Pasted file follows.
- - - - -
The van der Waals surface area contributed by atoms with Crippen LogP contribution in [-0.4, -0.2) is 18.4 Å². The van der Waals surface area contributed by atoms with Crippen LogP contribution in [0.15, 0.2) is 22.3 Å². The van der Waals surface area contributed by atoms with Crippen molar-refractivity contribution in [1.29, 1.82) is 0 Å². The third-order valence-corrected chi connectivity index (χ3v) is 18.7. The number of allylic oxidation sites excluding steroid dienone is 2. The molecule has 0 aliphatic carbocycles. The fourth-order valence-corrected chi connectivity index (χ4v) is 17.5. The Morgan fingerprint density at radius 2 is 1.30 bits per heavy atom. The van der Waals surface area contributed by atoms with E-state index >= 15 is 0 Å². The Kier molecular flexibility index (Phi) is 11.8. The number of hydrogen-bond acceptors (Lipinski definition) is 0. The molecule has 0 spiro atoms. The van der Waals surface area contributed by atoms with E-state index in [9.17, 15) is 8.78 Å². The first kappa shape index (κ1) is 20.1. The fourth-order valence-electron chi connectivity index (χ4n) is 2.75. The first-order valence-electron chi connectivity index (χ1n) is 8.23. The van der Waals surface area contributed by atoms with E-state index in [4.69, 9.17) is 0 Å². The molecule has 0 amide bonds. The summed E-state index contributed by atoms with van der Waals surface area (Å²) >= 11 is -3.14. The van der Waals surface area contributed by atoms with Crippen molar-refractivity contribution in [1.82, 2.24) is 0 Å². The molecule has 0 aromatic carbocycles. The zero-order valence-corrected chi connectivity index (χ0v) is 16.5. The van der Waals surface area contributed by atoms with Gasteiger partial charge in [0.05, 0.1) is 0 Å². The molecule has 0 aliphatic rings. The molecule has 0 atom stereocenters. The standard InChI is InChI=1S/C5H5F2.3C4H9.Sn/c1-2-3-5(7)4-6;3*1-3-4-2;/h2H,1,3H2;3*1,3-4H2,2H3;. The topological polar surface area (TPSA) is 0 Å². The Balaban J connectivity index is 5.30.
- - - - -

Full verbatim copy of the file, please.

The van der Waals surface area contributed by atoms with Crippen LogP contribution in [-0.4, -0.2) is 18.4 Å². The van der Waals surface area contributed by atoms with Crippen LogP contribution in [0.15, 0.2) is 22.3 Å². The van der Waals surface area contributed by atoms with Crippen molar-refractivity contribution in [1.29, 1.82) is 0 Å². The third-order valence-corrected chi connectivity index (χ3v) is 18.7. The number of allylic oxidation sites excluding steroid dienone is 2. The molecule has 0 aliphatic carbocycles. The fourth-order valence-corrected chi connectivity index (χ4v) is 17.5. The Morgan fingerprint density at radius 2 is 1.30 bits per heavy atom. The van der Waals surface area contributed by atoms with E-state index >= 15 is 0 Å². The Kier molecular flexibility index (Phi) is 11.8. The number of hydrogen-bond acceptors (Lipinski definition) is 0. The molecule has 0 spiro atoms. The van der Waals surface area contributed by atoms with E-state index in [9.17, 15) is 8.78 Å². The first kappa shape index (κ1) is 20.1. The fourth-order valence-electron chi connectivity index (χ4n) is 2.75. The first-order valence-electron chi connectivity index (χ1n) is 8.23. The van der Waals surface area contributed by atoms with E-state index in [4.69, 9.17) is 0 Å². The molecule has 0 amide bonds. The summed E-state index contributed by atoms with van der Waals surface area (Å²) >= 11 is -3.14. The van der Waals surface area contributed by atoms with Crippen molar-refractivity contribution in [1.82, 2.24) is 0 Å². The molecule has 0 aromatic carbocycles. The zero-order valence-corrected chi connectivity index (χ0v) is 16.5. The van der Waals surface area contributed by atoms with Gasteiger partial charge in [0.05, 0.1) is 0 Å². The molecule has 0 aliphatic rings. The molecule has 0 atom stereocenters. The standard InChI is InChI=1S/C5H5F2.3C4H9.Sn/c1-2-3-5(7)4-6;3*1-3-4-2;/h2H,1,3H2;3*1,3-4H2,2H3;. The topological polar surface area (TPSA) is 0 Å². The Balaban J connectivity index is 5.30.